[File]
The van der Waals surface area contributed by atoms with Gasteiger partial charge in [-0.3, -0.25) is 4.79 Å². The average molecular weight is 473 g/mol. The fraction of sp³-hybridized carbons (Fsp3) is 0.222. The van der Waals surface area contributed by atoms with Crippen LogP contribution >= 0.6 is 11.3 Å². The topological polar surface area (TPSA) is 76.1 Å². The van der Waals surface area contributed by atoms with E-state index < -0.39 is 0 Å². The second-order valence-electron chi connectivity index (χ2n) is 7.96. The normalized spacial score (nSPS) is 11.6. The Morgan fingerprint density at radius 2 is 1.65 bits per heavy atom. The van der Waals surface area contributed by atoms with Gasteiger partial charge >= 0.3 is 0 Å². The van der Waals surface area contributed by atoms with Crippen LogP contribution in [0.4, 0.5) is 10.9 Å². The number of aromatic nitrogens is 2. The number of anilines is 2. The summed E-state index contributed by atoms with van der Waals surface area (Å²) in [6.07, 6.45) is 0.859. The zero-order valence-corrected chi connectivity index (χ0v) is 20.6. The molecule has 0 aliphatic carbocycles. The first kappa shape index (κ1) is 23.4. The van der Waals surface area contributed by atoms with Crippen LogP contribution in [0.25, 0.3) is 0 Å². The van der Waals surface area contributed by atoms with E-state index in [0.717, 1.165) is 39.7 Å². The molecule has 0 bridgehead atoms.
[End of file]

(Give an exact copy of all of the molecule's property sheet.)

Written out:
The van der Waals surface area contributed by atoms with Gasteiger partial charge in [-0.3, -0.25) is 4.79 Å². The average molecular weight is 473 g/mol. The fraction of sp³-hybridized carbons (Fsp3) is 0.222. The van der Waals surface area contributed by atoms with Crippen LogP contribution >= 0.6 is 11.3 Å². The topological polar surface area (TPSA) is 76.1 Å². The van der Waals surface area contributed by atoms with E-state index < -0.39 is 0 Å². The second-order valence-electron chi connectivity index (χ2n) is 7.96. The normalized spacial score (nSPS) is 11.6. The Morgan fingerprint density at radius 2 is 1.65 bits per heavy atom. The van der Waals surface area contributed by atoms with Gasteiger partial charge >= 0.3 is 0 Å². The van der Waals surface area contributed by atoms with Crippen LogP contribution in [0.4, 0.5) is 10.9 Å². The number of aromatic nitrogens is 2. The number of anilines is 2. The summed E-state index contributed by atoms with van der Waals surface area (Å²) in [6.07, 6.45) is 0.859. The zero-order valence-corrected chi connectivity index (χ0v) is 20.6. The molecule has 0 aliphatic carbocycles. The first kappa shape index (κ1) is 23.4. The van der Waals surface area contributed by atoms with Crippen LogP contribution in [0.25, 0.3) is 0 Å². The van der Waals surface area contributed by atoms with E-state index in [0.717, 1.165) is 39.7 Å². The molecule has 0 bridgehead atoms.